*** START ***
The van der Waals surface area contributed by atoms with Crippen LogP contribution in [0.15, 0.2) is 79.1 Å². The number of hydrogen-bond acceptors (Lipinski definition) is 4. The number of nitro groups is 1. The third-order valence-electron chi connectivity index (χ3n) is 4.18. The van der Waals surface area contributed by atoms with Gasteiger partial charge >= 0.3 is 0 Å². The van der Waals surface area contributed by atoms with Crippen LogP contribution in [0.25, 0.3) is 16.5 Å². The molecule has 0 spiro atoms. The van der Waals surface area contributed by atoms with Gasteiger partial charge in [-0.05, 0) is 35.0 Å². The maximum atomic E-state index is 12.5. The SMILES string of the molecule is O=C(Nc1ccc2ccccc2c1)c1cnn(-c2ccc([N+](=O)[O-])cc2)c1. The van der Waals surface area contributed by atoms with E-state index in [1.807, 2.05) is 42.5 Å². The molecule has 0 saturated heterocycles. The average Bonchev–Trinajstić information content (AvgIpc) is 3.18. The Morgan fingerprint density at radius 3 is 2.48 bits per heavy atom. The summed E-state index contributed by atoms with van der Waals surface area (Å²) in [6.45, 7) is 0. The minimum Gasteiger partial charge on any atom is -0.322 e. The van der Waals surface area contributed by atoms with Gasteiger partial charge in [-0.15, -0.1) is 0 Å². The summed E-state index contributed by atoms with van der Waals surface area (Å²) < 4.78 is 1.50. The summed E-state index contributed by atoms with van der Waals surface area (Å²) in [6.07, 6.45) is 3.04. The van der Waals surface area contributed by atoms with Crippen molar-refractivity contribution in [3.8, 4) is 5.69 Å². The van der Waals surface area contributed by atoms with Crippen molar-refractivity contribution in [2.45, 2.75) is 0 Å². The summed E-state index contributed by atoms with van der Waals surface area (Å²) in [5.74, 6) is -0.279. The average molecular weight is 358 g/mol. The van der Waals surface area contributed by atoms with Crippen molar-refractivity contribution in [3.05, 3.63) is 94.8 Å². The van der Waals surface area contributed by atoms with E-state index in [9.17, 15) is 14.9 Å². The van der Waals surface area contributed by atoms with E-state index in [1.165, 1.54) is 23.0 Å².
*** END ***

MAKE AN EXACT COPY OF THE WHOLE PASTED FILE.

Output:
The van der Waals surface area contributed by atoms with Crippen LogP contribution in [0.15, 0.2) is 79.1 Å². The number of hydrogen-bond acceptors (Lipinski definition) is 4. The number of nitro groups is 1. The third-order valence-electron chi connectivity index (χ3n) is 4.18. The van der Waals surface area contributed by atoms with Gasteiger partial charge >= 0.3 is 0 Å². The van der Waals surface area contributed by atoms with Crippen LogP contribution in [0.25, 0.3) is 16.5 Å². The molecule has 0 spiro atoms. The van der Waals surface area contributed by atoms with Gasteiger partial charge in [-0.05, 0) is 35.0 Å². The maximum atomic E-state index is 12.5. The SMILES string of the molecule is O=C(Nc1ccc2ccccc2c1)c1cnn(-c2ccc([N+](=O)[O-])cc2)c1. The van der Waals surface area contributed by atoms with E-state index in [1.807, 2.05) is 42.5 Å². The molecule has 0 saturated heterocycles. The average Bonchev–Trinajstić information content (AvgIpc) is 3.18. The Morgan fingerprint density at radius 3 is 2.48 bits per heavy atom. The summed E-state index contributed by atoms with van der Waals surface area (Å²) in [6.45, 7) is 0. The minimum Gasteiger partial charge on any atom is -0.322 e. The van der Waals surface area contributed by atoms with Gasteiger partial charge in [-0.15, -0.1) is 0 Å². The summed E-state index contributed by atoms with van der Waals surface area (Å²) < 4.78 is 1.50. The summed E-state index contributed by atoms with van der Waals surface area (Å²) in [6.07, 6.45) is 3.04. The van der Waals surface area contributed by atoms with Crippen molar-refractivity contribution in [3.8, 4) is 5.69 Å². The van der Waals surface area contributed by atoms with Crippen molar-refractivity contribution in [2.45, 2.75) is 0 Å². The summed E-state index contributed by atoms with van der Waals surface area (Å²) in [5.74, 6) is -0.279. The average molecular weight is 358 g/mol. The van der Waals surface area contributed by atoms with Crippen molar-refractivity contribution in [3.05, 3.63) is 94.8 Å². The van der Waals surface area contributed by atoms with E-state index in [9.17, 15) is 14.9 Å². The van der Waals surface area contributed by atoms with E-state index in [1.165, 1.54) is 23.0 Å².